April 18, 2013 | Vol. 116 -- No. 52

Many questions remain about going 4-20 friendly

In our opinion

Psst! Psst!

Are you 4-20 friendly?

What?

You know, 4-20 friendly; do you smoke pot?

If you didn’t already know some of the new vernacular related to last November’s passage of Initiative 502, Washington’s “marijuana reform” measure, now you do.

And if the term is new to you, the Urban Dictionary traces 4-20 Friendly back more than 40 years. It originated at California’s San Rafael High School in 1971. Saturday, April 20 is celebrated by pot supporters as an official weed smoking day across the nation.

As result of the I-502 vote that passed handily – perhaps surprisingly by a 56-44 percent margin – being able to legally possess small quantities of pot by those 21 and older for personal use will be implemented over the remainder of the year.

Through passage, the Washington State Liquor Control Board became the agency that will oversee, regulate and sell marijuana through approved retailers. It ultimately might resemble how it was when the state was in the hard liquor business prior to the passage of Initiative 1183 in November 2011.

While those rules are still in the process of being finalized, becoming one of two states legalizing pot – Colorado passed its measure too this past November – the debates continue.

There are those who will vehemently argue the merits of both sides of the issue. Is it or is it not a gateway drug? How will the federal government, who still does not recognize the legality of marijuana, ultimately treat these two states once they craft their respective rules for distribution and use?

The winds of change keep blowing towards more Americans wanting the nation to legalize the drug. Just last week the Pew Research Center released the results of a nationwide survey indicating by a 52-45 percent margin that Americans think weed should be legal.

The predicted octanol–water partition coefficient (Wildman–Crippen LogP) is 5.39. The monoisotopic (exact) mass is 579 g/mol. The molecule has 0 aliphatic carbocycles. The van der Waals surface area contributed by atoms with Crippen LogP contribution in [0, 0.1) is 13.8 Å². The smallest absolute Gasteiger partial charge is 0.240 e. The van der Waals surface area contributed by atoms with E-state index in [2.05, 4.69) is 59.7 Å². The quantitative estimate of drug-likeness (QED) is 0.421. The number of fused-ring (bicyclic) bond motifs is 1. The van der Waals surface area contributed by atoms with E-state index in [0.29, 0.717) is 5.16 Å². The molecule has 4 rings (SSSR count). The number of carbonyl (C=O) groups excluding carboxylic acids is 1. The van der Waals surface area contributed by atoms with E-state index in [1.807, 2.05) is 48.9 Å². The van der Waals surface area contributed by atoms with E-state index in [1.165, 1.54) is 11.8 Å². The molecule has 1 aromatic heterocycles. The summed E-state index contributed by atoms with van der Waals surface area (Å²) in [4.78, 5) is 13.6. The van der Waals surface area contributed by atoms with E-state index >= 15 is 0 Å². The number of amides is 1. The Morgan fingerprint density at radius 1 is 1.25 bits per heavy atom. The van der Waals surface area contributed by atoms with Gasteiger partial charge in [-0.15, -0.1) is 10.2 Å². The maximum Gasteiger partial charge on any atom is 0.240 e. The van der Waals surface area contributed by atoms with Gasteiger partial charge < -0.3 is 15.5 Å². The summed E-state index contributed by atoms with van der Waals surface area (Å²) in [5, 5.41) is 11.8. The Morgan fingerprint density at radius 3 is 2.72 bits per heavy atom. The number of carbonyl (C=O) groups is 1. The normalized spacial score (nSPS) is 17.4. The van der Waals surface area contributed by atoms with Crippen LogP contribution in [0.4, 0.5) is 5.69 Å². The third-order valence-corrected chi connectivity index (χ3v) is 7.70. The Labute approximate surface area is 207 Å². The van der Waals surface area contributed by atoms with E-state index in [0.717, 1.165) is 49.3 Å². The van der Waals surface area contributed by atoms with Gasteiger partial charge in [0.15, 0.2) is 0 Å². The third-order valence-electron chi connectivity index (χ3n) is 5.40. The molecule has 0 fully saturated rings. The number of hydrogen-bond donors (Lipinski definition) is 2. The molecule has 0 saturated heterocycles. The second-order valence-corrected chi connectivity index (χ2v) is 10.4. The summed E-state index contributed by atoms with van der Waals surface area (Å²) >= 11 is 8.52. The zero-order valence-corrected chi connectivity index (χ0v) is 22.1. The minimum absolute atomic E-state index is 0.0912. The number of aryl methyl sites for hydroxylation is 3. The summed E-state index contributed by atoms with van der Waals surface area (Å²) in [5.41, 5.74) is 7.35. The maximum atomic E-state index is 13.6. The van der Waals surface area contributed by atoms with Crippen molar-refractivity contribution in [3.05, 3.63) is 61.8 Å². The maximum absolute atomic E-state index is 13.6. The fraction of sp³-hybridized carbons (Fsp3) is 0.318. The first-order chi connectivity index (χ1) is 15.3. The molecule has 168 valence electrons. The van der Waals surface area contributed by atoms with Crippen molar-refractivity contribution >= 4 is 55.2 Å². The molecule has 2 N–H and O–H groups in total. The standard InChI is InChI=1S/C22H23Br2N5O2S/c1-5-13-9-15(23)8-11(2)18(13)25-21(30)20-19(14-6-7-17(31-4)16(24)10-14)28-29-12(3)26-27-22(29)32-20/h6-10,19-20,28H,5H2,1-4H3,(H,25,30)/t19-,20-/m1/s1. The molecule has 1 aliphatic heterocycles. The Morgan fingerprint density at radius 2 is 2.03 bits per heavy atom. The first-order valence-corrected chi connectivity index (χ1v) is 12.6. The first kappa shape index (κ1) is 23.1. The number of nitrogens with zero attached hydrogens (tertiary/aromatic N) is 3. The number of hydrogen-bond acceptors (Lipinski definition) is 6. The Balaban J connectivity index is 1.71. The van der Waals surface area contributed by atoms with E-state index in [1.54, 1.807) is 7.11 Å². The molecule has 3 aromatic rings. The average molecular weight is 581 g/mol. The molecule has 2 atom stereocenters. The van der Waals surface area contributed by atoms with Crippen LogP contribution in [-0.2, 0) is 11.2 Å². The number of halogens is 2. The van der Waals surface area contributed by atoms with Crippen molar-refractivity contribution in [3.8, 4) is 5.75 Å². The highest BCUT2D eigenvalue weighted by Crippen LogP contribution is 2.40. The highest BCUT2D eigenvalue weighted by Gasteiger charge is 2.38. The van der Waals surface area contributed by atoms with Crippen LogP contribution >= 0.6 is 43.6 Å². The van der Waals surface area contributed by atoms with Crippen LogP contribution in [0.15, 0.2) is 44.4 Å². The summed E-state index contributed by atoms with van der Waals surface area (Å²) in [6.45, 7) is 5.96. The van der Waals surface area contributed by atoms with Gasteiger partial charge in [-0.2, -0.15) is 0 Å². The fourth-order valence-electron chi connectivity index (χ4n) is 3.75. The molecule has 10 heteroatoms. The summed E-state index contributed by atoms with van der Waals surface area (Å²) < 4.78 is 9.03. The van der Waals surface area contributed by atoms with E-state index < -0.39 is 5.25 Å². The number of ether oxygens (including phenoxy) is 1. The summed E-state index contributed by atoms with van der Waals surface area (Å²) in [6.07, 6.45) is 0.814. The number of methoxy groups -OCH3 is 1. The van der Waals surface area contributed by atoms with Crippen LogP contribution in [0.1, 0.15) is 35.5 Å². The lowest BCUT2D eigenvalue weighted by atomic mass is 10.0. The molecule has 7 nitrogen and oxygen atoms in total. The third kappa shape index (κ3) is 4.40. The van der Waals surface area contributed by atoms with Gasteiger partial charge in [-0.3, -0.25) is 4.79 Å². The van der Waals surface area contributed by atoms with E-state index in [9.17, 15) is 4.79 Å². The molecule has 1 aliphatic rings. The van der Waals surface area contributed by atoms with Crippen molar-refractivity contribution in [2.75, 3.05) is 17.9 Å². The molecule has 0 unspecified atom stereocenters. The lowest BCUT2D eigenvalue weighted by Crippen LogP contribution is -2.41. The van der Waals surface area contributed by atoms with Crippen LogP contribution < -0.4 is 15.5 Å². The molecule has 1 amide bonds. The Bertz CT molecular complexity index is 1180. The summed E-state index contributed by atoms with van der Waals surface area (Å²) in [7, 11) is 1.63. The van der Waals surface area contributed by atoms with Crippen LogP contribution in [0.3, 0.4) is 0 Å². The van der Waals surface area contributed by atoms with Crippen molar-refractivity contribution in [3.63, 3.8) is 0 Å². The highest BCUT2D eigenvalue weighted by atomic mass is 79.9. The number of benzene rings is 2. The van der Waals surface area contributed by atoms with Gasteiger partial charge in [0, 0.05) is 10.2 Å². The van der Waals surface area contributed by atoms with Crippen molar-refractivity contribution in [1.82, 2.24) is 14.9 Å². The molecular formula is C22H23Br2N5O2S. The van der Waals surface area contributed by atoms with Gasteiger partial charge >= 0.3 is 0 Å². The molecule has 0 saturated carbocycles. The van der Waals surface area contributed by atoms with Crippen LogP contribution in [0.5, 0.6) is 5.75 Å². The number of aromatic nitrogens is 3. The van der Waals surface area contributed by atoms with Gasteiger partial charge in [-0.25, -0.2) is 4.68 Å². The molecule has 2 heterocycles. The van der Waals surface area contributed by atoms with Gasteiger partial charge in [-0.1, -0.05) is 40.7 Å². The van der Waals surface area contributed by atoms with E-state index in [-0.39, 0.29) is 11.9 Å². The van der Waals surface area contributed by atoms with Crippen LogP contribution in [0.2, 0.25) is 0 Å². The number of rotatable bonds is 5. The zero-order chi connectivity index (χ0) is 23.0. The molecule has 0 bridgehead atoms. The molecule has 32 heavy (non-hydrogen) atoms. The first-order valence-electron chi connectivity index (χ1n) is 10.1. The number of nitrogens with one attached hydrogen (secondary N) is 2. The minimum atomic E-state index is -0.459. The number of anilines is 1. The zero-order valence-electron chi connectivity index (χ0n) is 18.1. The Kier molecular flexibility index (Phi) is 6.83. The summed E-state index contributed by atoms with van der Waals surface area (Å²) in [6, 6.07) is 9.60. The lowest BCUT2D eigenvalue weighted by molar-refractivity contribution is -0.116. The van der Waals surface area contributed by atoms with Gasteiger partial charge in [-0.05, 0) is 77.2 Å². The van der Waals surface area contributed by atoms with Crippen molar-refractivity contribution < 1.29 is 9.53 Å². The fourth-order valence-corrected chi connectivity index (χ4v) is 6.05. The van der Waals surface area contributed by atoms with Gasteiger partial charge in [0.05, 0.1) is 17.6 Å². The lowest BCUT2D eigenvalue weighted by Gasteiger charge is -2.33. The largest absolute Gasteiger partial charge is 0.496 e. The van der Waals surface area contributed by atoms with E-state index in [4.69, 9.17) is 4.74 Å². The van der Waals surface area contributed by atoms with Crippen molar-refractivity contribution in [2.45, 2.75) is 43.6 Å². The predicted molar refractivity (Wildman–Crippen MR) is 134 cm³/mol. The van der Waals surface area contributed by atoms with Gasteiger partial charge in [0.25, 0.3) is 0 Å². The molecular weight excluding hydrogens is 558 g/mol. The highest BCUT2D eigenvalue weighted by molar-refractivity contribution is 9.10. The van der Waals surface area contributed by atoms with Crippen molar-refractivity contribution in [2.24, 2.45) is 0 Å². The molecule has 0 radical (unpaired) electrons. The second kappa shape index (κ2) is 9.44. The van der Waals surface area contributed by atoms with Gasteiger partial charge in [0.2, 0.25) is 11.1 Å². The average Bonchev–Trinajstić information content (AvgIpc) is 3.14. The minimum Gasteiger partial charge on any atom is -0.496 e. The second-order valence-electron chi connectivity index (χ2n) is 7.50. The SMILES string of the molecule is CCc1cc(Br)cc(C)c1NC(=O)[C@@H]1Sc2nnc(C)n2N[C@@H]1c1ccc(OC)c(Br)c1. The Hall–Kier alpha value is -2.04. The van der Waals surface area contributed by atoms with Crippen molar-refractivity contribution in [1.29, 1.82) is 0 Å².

But a bigger question remains and it spawns many, many more what-ifs. It’s focused at business owners and how they deal with employees who may be in some way shape or form under the influence of pot on the job.

Some businesses have policies in place regarding alcohol consumption whereby being under the influence can lead to suspension or termination. But have they instituted similar policies for marijuana use, or do they consider the two drugs one in the same?

For what it’s worth, a 2009 study by Yale psychiatrist Richard Sewell found that alcohol is significantly more dangerous. Data from auto accidents, he found, indicated a drunk driver was approximately 10 times more likely to cause a fatal accident than a stoned driver.

So does that also hold true for a person who comes to work having toked some weed as opposed to slamming down a shot? Truth be told, pot is a whole different animal these days when compared to that of 40 years ago. It’s more potent in order to get those who smoke it that much more loaded.

Which brings up yet another question.

What if someone is high while on the job, gets hurt and Labor and Industries – the provider of on-the-job insurance in the state – denies a claim? Does it then fall on Social Security disability? Or is the person just flat out of luck?

The questions surrounding being 4-20 friendly are certainly not as simple as they would seem.

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